Not My Problem: The Feminization of Emotional Labor

I’ve spent a lot of time lately thinking about how I allocate my time and how this can and should be affected by the way that people respect or disrespect the time, energy, and expertise I put into my endeavors.  For me, this has a lot to do with emotional labor.  Emotional labor is, essentially, lending your emotional capacity to ameliorate someone else’s emotional distress or just to serve someone else’s perceived emotional needs.  This often goes without acknowledgement, compensation, etc. and it is coded as very feminine.  Women, feminine-presenting people, and people taking on traditionally feminized positions are trained from day one to offer themselves as people who are present to listen and to help, which has a lot to do with the ways gender roles are constructed in our society.  Women, and consequently feminized roles, are coded as being positions of support.  Some classic examples of this are the secretary and the nurse, which are both highly feminized professions that are considered to be support for higher up executives and doctors, respectively.  This stems from a long, deep-seeded history of conflating femininity with weakness and also conflating emotional sensitivity with weakness.

Something that has both served and hindered me is my ability to read and work myself around the affect and emotions of the people I’m interacting with.  On one hand, I believe this to be incredibly important because empathy is a necessary trait that is not valued nearly enough and, in fact, is often devalued by our society and its structure.  On the other hand, it means it is very easy for me to sacrifice what is best for me for the comfort of those around me.  And while this can be an incredibly important thing to do, it can also have damaging effects over time, particularly when its emotional toll and value are not acknowledged.  It becomes something that is expected rather than appreciated, which is a dangerous place to be.  When people expect you to be self-sacrificing, they often become angry or frustrated when you have to place you and your well-being first and treat it as though you owe them your emotional labor, which you most certainly do not.

This has manifested in my life in both my personal and professional relationships.  The personal is perhaps a more obvious manifestation than the professional – people have expected me to be there for them emotionally all the time without that being necessarily reciprocated, and that’s just not possible.  Professionally, for me, this has often taken the form of people capitalizing (non-maliciously, generally) on my desire to help make things better for the people involved in them and expecting me to always be willing to throw myself into this, which is just not feasible.  This takes an emotional toll, and because it’s not rewarded and often not even acknowledged it becomes an incredibly exhausting (and unreasonable) expectation.

Something I’m trying to internalize at the moment is that it’s sometimes important and valuable to say that something really just isn’t my problem.  There is certainly value to taking on the problems of the world and working to make the spaces you exist in better spaces and working to help spaces work better for other people, but when this comes at the expense of your ability to make your life worthwhile for you, it’s doing more harm than good.  You don’t owe it to people to fix the problems they’ve created, and you certainly don’t deserve to be blamed for not solving the problems they’ve created.  This ties back to emotional labor because the expectation that you exist to solve other people’s problems and to offer yourself up as a resource to take blame and take on work that will be emotionally taxing is a form of emotional labor.  And it’s feminized.  And it’s devalued.  And the two are decidedly related.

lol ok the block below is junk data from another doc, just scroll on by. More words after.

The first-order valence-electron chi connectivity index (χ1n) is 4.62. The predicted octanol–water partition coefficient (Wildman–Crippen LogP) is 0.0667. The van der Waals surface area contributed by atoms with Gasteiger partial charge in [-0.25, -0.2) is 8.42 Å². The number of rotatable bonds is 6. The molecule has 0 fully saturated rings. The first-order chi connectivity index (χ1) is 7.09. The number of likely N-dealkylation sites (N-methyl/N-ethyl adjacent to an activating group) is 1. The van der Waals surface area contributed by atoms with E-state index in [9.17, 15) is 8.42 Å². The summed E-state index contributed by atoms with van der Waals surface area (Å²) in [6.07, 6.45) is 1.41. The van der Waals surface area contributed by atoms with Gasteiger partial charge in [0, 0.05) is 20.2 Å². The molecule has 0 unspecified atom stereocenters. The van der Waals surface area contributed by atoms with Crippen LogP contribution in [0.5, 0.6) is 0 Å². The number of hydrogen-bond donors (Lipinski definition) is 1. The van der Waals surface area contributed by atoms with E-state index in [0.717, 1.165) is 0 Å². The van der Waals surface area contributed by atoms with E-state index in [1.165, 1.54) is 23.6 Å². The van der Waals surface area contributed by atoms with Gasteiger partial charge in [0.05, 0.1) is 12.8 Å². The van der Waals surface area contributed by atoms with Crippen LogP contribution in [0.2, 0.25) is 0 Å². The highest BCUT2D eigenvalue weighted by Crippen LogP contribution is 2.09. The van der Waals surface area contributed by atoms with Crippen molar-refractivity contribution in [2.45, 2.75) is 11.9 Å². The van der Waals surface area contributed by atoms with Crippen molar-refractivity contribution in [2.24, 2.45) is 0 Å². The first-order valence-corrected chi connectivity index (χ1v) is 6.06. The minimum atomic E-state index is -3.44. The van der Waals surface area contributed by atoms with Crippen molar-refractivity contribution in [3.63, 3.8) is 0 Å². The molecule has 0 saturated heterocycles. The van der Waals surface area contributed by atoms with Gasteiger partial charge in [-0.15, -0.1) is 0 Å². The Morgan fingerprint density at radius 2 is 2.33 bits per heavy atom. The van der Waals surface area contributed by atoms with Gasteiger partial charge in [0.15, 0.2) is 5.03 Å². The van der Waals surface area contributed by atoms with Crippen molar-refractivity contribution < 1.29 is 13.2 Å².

All this to say, you don’t owe anyone your capacity to bear an emotional burden, despite what society tells you.  You do not have to exist to bend your life around the expectations of others for you to be there to support them and to fix the things that they’ve broken.  You’re not their servant.  Emotional labor is valuable and important, but if it’s not acknowledged as such there’s a severe power disparity in the relationship that will also be refused acknowledgment.  When someone has the power to demand your time and emotional support without acknowledging its value, they have the power to essentially own a lot of your mental resources.  And that’s not ok.  And it’s especially not ok if they refuse to reciprocate by giving you access to some of their emotional resources, whether this refusal is intentional or otherwise.

I write this in large part to, as the title says, convince myself that there are some things that are just literally not my problem.  As harsh as this can sound, it’s an important thing to be said because your time and your emotional capacity are valuable and important and you do not owe them to anyone except yourself.  They are resources that you have the power to choose to give out, and it is unreasonable for anyone to demand this of you.  Don’t let your resources be devalued; don’t let your power be taken away.  In a society that devalues emotional labor and simultaneously demands it, it is an act of defiance to make a conscious decision to do what is best for you rather than what society demands from you.

For an excellent article from one of my favorite sources of feminist media, Everyday Feminism, on the concept and manifestations of emotional labor, see here.  Seriously, read everything Everyday Feminism posts.  They’re great, and I’m sure I will be continuously referencing their articles.

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